By the Fourth of July, what does the narrator admit about the wallpaper? what clues does Gilman give about the narrator's mental/emotional state?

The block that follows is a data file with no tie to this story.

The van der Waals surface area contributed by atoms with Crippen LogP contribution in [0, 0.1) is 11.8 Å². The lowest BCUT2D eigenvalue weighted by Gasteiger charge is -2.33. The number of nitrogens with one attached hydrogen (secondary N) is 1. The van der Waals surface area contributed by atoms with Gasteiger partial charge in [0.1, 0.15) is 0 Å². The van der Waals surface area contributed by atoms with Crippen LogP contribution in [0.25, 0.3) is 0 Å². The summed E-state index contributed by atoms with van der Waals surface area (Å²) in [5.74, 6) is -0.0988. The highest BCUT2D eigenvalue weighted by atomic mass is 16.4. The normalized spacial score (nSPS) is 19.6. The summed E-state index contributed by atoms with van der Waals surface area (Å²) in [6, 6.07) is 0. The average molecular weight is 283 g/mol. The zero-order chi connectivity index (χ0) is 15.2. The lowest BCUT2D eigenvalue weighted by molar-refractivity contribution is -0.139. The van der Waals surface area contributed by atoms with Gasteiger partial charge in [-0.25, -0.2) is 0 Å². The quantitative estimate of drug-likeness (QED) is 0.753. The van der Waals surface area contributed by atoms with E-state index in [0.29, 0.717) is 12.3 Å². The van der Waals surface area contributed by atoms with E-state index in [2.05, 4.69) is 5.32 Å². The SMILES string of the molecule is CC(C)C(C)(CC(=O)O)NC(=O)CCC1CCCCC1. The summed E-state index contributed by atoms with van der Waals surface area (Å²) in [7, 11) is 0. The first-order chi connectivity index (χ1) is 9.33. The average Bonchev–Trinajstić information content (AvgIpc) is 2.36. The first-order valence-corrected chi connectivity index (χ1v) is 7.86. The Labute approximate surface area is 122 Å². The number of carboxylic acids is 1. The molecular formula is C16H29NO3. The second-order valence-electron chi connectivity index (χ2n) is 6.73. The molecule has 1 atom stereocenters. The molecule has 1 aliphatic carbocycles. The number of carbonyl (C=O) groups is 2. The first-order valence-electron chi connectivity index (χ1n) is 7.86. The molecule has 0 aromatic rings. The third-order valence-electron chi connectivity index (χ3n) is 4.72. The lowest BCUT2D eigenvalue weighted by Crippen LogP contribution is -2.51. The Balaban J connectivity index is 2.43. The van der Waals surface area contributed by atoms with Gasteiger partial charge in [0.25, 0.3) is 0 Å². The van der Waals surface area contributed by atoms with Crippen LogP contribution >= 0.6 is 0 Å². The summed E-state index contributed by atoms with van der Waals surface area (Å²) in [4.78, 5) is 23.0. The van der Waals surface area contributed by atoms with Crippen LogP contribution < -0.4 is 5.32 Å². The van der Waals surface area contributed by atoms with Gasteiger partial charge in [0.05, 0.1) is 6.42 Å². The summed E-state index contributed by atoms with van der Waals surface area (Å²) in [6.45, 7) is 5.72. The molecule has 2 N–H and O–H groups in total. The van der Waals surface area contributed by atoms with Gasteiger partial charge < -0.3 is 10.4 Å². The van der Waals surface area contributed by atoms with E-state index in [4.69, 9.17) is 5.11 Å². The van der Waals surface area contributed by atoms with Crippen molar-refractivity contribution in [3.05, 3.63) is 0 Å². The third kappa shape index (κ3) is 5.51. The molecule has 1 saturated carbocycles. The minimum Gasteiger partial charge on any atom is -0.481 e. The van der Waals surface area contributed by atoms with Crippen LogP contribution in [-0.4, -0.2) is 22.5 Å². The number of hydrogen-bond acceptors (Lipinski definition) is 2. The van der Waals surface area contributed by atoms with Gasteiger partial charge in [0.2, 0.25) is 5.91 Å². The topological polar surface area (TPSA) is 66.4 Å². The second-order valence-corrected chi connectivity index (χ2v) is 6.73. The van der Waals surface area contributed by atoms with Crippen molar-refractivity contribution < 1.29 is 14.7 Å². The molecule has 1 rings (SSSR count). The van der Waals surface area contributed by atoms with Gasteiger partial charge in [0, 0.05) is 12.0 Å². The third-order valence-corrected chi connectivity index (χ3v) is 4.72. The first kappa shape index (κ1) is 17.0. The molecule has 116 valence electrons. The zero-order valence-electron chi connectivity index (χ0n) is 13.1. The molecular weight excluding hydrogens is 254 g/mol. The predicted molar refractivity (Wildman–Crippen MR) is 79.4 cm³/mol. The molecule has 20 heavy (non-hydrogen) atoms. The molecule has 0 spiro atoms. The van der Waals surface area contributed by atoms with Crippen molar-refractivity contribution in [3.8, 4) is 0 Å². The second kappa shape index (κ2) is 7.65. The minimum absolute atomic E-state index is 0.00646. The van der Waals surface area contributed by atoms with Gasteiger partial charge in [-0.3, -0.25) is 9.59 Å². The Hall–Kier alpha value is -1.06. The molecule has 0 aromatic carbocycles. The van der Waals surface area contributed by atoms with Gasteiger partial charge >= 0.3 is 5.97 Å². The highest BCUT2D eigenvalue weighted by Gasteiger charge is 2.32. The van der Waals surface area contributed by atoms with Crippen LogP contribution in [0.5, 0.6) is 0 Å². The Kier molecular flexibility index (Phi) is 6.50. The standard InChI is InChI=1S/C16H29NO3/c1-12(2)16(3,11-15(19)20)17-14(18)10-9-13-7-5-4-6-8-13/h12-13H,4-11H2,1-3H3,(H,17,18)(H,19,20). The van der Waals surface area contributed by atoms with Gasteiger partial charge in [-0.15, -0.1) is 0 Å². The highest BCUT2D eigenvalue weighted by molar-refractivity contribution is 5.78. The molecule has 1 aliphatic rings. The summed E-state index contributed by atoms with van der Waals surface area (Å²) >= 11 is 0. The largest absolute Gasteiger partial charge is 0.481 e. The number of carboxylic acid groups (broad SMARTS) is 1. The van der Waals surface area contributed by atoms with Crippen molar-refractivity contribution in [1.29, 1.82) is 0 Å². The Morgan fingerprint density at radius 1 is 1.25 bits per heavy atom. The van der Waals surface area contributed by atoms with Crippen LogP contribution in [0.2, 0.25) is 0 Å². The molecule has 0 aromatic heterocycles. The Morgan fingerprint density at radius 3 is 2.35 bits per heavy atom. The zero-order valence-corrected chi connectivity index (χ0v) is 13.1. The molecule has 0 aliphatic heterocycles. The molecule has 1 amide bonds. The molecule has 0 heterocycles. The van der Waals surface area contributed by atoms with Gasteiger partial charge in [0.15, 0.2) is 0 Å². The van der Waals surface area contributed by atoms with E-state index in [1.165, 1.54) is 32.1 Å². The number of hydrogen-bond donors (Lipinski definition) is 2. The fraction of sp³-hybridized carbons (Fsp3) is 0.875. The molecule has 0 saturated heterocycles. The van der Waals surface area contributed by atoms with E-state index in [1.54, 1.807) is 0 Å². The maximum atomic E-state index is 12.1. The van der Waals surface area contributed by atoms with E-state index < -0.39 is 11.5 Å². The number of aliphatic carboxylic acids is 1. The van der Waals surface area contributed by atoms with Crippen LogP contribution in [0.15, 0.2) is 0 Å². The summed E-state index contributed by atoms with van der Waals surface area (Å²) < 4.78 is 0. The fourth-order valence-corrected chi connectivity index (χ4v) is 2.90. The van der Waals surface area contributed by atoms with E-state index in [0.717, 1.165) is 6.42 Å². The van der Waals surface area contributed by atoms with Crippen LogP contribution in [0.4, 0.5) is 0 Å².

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In one sunlit section of the room, she is beginning to make out a more ordered sub-pattern beneath the outer layer, similar to the bars of a cage. The hazy shape beneath the pattern also begins to solidify, and she can now identify it as a woman who is “stooping down and creeping” behind the main pattern. The narrator's emotional state seems to be disintegrating every time her husband opens his mouth. John has warned her he may send her to the physician Weir Mitchell in the fall if she does not get better. The narrator is terrified of the prospect of being sent to Weir Mitchell because she has heard that he is the same as John, only more so.